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Joanne B. Ciulla

Joanne B. Ciulla

Joanne Ciulla is Professor and Coston Family Chair in Leadership and Ethics at the Jepson School of Leadership Studies, University of Richmond, the only undergraduate degree-granting school of leadership studies in the world.

Start with gratitude

A recent Conference Board survey found that American workers have become increasingly unhappy with their jobs over the past 20 years. Today, 45% of those surveyed said they were satisfied with their jobs, compared with 61% in 1987. Among workers 25 and younger, only 35.7% said that they were satisfied.

The social contract that said "if you do your job well, you get to keep it" is long gone in most workplaces. In a buyers market for labor (one-in-ten Americans are unemployed), some employers have become lazy about designing jobs and work environments that appeal to young college graduates. Others have not figured out how treat employees with dignity and respect in this age of economic uncertainty. To be fair, employers have their own problems. Many of them are fighting to stay in business and have little to offer their overworked employees. So what can employers do when they need more from employees, and they have less to give them?

Employers and employees might both start with gratitude. I am not talking about a simple thank you. Gratitude is not easy nor does it come cheap. It is the acknowledgment of indebtedness to someone. As the philosopher Robert C. Solomon notes, gratitude requires humility because it is an admission of being vulnerable and dependent. Both employers and employees need each other and should, at a minimum, be grateful to have their businesses and jobs. People who feel gratitude tend to be happier because they celebrate what they have rather than lament what they lack.

So, employers might want to start off the year with heartfelt gratitude. This not only means that they should express their appreciation and debt to employees, but that they promise to make good on that debt when business improves.

By Joanne B. Ciulla

 |  January 6, 2010; 1:46 PM ET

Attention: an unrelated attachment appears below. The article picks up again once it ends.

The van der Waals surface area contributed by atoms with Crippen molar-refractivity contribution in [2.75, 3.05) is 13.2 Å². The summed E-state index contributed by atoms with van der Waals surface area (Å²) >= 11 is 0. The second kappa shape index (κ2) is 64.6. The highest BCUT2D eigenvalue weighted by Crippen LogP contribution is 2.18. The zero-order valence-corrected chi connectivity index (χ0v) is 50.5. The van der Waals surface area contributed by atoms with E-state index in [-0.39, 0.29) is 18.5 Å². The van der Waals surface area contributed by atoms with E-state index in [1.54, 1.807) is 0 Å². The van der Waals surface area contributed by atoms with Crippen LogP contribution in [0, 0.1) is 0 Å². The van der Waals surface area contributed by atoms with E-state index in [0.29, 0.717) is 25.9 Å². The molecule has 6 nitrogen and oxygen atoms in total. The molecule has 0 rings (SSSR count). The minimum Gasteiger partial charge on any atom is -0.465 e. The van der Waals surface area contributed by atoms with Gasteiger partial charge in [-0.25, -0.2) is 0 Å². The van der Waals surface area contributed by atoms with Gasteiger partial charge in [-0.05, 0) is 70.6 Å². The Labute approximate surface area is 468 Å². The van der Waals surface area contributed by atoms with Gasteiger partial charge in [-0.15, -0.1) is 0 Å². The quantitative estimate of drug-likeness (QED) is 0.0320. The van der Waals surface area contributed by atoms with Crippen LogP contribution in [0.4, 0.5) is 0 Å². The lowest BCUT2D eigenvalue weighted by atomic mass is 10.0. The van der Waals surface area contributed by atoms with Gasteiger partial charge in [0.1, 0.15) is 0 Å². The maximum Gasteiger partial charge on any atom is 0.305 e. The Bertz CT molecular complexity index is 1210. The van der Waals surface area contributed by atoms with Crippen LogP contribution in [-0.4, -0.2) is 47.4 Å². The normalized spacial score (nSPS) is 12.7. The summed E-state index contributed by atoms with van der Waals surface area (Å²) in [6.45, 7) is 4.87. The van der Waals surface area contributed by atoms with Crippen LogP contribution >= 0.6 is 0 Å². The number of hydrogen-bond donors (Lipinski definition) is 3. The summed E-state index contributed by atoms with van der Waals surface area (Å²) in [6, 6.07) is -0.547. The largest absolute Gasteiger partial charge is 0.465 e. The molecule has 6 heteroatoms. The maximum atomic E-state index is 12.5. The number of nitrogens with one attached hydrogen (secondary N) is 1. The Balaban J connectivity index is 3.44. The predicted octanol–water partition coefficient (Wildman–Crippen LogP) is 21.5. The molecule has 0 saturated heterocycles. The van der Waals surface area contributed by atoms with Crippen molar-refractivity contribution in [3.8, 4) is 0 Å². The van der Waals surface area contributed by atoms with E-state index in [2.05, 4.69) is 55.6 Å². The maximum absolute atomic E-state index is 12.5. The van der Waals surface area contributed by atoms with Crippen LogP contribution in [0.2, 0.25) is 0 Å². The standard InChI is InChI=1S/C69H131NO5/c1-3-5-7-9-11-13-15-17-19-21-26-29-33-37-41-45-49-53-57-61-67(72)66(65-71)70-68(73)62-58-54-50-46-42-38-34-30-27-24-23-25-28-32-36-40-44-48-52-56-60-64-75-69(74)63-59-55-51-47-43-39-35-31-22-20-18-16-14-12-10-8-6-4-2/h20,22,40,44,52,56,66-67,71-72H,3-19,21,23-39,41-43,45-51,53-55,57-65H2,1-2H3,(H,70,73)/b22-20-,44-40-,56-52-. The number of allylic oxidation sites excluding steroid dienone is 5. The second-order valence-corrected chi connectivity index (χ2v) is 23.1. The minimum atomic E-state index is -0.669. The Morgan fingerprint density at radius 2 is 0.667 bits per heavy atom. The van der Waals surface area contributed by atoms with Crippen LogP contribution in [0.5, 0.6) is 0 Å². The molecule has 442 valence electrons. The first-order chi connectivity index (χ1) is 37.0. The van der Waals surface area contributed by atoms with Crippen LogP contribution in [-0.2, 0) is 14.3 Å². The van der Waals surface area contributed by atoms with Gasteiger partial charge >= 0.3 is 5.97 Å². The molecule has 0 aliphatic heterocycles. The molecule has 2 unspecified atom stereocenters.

Category:  Economic crisis Save & Share:  Send E-mail   Facebook   Twitter   Digg   Yahoo Buzz   Del.icio.us   StumbleUpon   Technorati  
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Employees will be happy, satisfied, and fulfilled when they make decisions collectively and democratically themselves on how to organize their work, and what and how much to produce.

Posted by: employee2 | January 7, 2010 9:30 PM
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"This not only means that they should express their appreciation and debt to employees, but that they promise to make good on that debt WHEN business improves."
Yes, and I will gladly pay you Tuesday for a hamburger today. Appreciation and civility are good, and will be a karmic credit to the employer, but it doesn't pay the rent or the doctor; and as you say, the social contract has broken down because of national employer shortsightedness and GREED. America has lost eight million jobs since the recession began, and needs to add more than 100,000 a month to keep up with the growing population - roughly around 18 million jobs over the next five years, or say 300,000 jobs a month

What to do? Actively support a public works program, actively support single payer health care, actively support tax reform, heck - actively support repealing NAFTA or temporary protectionism.

This is a problem we need to face as a nation, and while appreciation is a good start, stronger steps need to be taken.

Posted by: shadowmagician | January 7, 2010 1:44 PM
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